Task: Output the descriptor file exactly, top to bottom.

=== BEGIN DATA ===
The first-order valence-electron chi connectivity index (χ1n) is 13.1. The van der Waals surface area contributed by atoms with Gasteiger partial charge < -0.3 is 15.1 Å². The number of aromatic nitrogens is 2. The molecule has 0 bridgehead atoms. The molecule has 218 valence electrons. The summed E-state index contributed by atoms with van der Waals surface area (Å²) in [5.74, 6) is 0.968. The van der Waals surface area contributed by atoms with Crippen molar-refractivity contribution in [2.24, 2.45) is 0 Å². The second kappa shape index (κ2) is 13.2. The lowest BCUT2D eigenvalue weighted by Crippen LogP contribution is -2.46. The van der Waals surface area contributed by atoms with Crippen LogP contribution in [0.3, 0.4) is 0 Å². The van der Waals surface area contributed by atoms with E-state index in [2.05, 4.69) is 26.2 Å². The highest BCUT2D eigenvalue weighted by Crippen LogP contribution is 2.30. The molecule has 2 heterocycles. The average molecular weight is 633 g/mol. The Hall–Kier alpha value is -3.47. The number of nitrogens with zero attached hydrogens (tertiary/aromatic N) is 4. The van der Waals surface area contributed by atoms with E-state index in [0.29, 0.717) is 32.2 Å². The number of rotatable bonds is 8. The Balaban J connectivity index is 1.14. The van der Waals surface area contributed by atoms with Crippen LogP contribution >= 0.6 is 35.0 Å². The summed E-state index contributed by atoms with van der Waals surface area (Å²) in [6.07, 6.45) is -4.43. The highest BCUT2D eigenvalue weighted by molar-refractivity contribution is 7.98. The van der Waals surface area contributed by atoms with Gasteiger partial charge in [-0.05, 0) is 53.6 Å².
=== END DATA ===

The first-order valence-electron chi connectivity index (χ1n) is 13.1. The van der Waals surface area contributed by atoms with Gasteiger partial charge < -0.3 is 15.1 Å². The number of aromatic nitrogens is 2. The molecule has 0 bridgehead atoms. The molecule has 218 valence electrons. The summed E-state index contributed by atoms with van der Waals surface area (Å²) in [5.74, 6) is 0.968. The van der Waals surface area contributed by atoms with Crippen molar-refractivity contribution in [2.24, 2.45) is 0 Å². The second kappa shape index (κ2) is 13.2. The lowest BCUT2D eigenvalue weighted by Crippen LogP contribution is -2.46. The van der Waals surface area contributed by atoms with Crippen LogP contribution in [0.3, 0.4) is 0 Å². The van der Waals surface area contributed by atoms with E-state index in [2.05, 4.69) is 26.2 Å². The highest BCUT2D eigenvalue weighted by Crippen LogP contribution is 2.30. The molecule has 2 heterocycles. The average molecular weight is 633 g/mol. The Hall–Kier alpha value is -3.47. The number of nitrogens with zero attached hydrogens (tertiary/aromatic N) is 4. The van der Waals surface area contributed by atoms with E-state index in [0.29, 0.717) is 32.2 Å². The number of rotatable bonds is 8. The Balaban J connectivity index is 1.14. The van der Waals surface area contributed by atoms with Crippen LogP contribution >= 0.6 is 35.0 Å². The summed E-state index contributed by atoms with van der Waals surface area (Å²) in [6.07, 6.45) is -4.43. The highest BCUT2D eigenvalue weighted by molar-refractivity contribution is 7.98. The van der Waals surface area contributed by atoms with Gasteiger partial charge in [-0.05, 0) is 53.6 Å².